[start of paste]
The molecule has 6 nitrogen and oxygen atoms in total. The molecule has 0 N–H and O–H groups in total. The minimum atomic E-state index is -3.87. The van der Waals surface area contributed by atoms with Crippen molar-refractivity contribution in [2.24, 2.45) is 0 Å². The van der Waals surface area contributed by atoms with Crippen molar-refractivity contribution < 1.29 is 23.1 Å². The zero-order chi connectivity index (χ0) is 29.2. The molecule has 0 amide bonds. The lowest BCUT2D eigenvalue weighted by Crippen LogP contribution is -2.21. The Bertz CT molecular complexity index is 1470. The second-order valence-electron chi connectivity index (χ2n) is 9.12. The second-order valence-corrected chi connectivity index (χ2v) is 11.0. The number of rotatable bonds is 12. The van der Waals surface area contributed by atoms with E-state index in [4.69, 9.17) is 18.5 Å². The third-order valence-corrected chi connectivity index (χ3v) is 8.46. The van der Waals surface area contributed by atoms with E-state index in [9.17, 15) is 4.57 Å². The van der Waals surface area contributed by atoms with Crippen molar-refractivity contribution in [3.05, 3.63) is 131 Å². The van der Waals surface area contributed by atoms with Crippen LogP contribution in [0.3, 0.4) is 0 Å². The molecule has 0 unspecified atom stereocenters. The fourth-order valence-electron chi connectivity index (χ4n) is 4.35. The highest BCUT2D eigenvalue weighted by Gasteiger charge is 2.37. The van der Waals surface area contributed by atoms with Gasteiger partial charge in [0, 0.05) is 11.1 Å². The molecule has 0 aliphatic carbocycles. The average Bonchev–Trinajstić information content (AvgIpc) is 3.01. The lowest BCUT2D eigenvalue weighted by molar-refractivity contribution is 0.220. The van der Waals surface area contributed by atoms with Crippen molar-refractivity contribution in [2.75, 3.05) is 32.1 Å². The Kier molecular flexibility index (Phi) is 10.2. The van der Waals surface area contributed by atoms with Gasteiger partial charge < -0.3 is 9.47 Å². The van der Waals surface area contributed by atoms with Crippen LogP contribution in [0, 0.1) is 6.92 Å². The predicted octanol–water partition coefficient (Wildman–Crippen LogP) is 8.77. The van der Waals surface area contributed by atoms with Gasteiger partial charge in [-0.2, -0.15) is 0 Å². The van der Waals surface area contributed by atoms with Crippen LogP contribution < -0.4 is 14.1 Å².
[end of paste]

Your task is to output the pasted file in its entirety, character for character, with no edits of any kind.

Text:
The molecule has 6 nitrogen and oxygen atoms in total. The molecule has 0 N–H and O–H groups in total. The minimum atomic E-state index is -3.87. The van der Waals surface area contributed by atoms with Crippen molar-refractivity contribution in [2.24, 2.45) is 0 Å². The van der Waals surface area contributed by atoms with Crippen molar-refractivity contribution < 1.29 is 23.1 Å². The zero-order chi connectivity index (χ0) is 29.2. The molecule has 0 amide bonds. The lowest BCUT2D eigenvalue weighted by Crippen LogP contribution is -2.21. The Bertz CT molecular complexity index is 1470. The second-order valence-electron chi connectivity index (χ2n) is 9.12. The second-order valence-corrected chi connectivity index (χ2v) is 11.0. The number of rotatable bonds is 12. The van der Waals surface area contributed by atoms with E-state index in [4.69, 9.17) is 18.5 Å². The third-order valence-corrected chi connectivity index (χ3v) is 8.46. The van der Waals surface area contributed by atoms with E-state index in [9.17, 15) is 4.57 Å². The van der Waals surface area contributed by atoms with Crippen molar-refractivity contribution in [3.05, 3.63) is 131 Å². The van der Waals surface area contributed by atoms with Crippen LogP contribution in [0.3, 0.4) is 0 Å². The molecule has 0 unspecified atom stereocenters. The fourth-order valence-electron chi connectivity index (χ4n) is 4.35. The highest BCUT2D eigenvalue weighted by Gasteiger charge is 2.37. The van der Waals surface area contributed by atoms with Gasteiger partial charge in [0, 0.05) is 11.1 Å². The molecule has 0 aliphatic carbocycles. The average Bonchev–Trinajstić information content (AvgIpc) is 3.01. The lowest BCUT2D eigenvalue weighted by molar-refractivity contribution is 0.220. The van der Waals surface area contributed by atoms with Crippen molar-refractivity contribution in [2.75, 3.05) is 32.1 Å². The Kier molecular flexibility index (Phi) is 10.2. The van der Waals surface area contributed by atoms with Gasteiger partial charge < -0.3 is 9.47 Å². The van der Waals surface area contributed by atoms with Crippen LogP contribution in [0, 0.1) is 6.92 Å². The predicted octanol–water partition coefficient (Wildman–Crippen LogP) is 8.77. The van der Waals surface area contributed by atoms with Gasteiger partial charge in [-0.2, -0.15) is 0 Å². The van der Waals surface area contributed by atoms with Crippen LogP contribution < -0.4 is 14.1 Å².